Full of oneself

Full of oneself is an idiom that dates back hundreds of years. An idiom is a commonly used word, group of words, or phrase that has a figurative meaning that is not easily deduced from its literal definition. Often using descriptive imagery or metaphors, common idioms are words and phrases used in the English language in order to convey a concise idea, and are often spoken or are considered informal or conversational. English idioms can illustrate emotion more quickly than a phrase that has a literal meaning, even when the etymology or origin of the idiomatic expression is lost. An idiom is a metaphorical figure of speech, and it is understood that it is not a use of literal language. Figures of speech like an often-used metaphor have definitions and connotations that go beyond the literal meaning of the words. Mastery of the turn of phrase of an idiom, which may use slang words or other parts of speech common in American slang or British slang, is essential for the English learner. Many English as a Second Language students do not understand idiomatic expressions and idiomatic language such as hit the sack, spill the beans, let the cat out of the bag, silver lining, back to the drawing board, barking up the wrong tree, kick the bucket, hit the nail on the head, face the music, under the weather, piece of cake, when pigs fly, and raining cats and dogs, because they attempt to translate them word for word, which yields only the literal meaning. English phrases that are idioms should not be taken literally. In addition to learning vocabulary and grammar, one must understand the phrasing of the figurative language of idiomatic phrases in order to know English like a native speaker; it is helpful to maintain a list of phrases, common expressions, colloquial terms, and popular expressions to memorize that are used figuratively or idiomatically. We will examine the meaning of the common saying full of oneself, where it came from, and some examples of its idiomatic usage in sentences.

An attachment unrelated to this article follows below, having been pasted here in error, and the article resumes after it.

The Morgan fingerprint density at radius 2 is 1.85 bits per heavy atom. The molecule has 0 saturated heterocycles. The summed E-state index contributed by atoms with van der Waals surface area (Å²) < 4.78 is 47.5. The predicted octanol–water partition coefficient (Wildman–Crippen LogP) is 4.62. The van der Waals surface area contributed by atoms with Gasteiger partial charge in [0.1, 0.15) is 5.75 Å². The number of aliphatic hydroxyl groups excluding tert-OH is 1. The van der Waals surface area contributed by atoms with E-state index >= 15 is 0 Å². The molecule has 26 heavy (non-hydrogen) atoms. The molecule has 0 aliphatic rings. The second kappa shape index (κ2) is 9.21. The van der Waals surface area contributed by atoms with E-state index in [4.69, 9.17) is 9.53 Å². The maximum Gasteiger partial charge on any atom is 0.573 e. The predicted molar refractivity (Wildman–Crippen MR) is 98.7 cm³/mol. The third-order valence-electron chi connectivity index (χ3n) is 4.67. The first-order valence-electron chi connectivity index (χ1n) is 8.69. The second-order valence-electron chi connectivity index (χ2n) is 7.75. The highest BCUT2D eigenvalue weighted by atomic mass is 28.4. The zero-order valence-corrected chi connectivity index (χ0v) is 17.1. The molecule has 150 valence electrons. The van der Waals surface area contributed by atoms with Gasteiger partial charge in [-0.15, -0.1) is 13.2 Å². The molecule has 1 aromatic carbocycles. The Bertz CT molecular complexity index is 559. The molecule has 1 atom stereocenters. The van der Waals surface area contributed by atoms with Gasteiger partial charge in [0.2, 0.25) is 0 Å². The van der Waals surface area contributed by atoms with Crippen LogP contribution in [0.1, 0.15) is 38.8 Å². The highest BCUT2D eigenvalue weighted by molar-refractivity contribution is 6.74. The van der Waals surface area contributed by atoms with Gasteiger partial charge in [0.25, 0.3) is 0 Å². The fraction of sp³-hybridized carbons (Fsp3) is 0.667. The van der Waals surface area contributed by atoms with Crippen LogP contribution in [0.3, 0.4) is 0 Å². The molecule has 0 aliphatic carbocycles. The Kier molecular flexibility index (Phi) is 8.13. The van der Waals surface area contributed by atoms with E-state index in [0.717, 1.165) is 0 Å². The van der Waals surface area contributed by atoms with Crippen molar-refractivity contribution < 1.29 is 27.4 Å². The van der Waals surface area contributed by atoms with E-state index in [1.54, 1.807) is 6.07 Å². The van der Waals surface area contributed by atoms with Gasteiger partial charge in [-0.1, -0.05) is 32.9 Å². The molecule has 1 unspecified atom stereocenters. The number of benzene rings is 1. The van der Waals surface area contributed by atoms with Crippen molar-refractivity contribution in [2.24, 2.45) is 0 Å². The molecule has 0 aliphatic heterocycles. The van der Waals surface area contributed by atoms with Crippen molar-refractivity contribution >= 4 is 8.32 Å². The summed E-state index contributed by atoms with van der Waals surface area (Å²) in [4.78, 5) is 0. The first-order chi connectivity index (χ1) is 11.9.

To be full of oneself means to be conceited, to be smug or self-satisfied, to be vain. Full of oneself may also be used to mean that someone has too high of an opinion of his own opinion; he is a blowhard. The expression full of oneself dates to the 1600s, though at that time, the term could either mean to be conceited or to be centered or grounded. Interestingly, the popularity of the term full of oneself skyrocketed in the twentieth century.


But Frog was very full of himself with his new long tail and his powerful position as keeper of the only watering hole. (Minneapolis Star Tribune)

The authority with which he can manage a choir is impressive, yet he doesn’t seem overly confident or full of himself in the least. (Fort Dodge Messenger)

“Don’t be so full of yourself to think you know it all.” (Ortonville Citizen)

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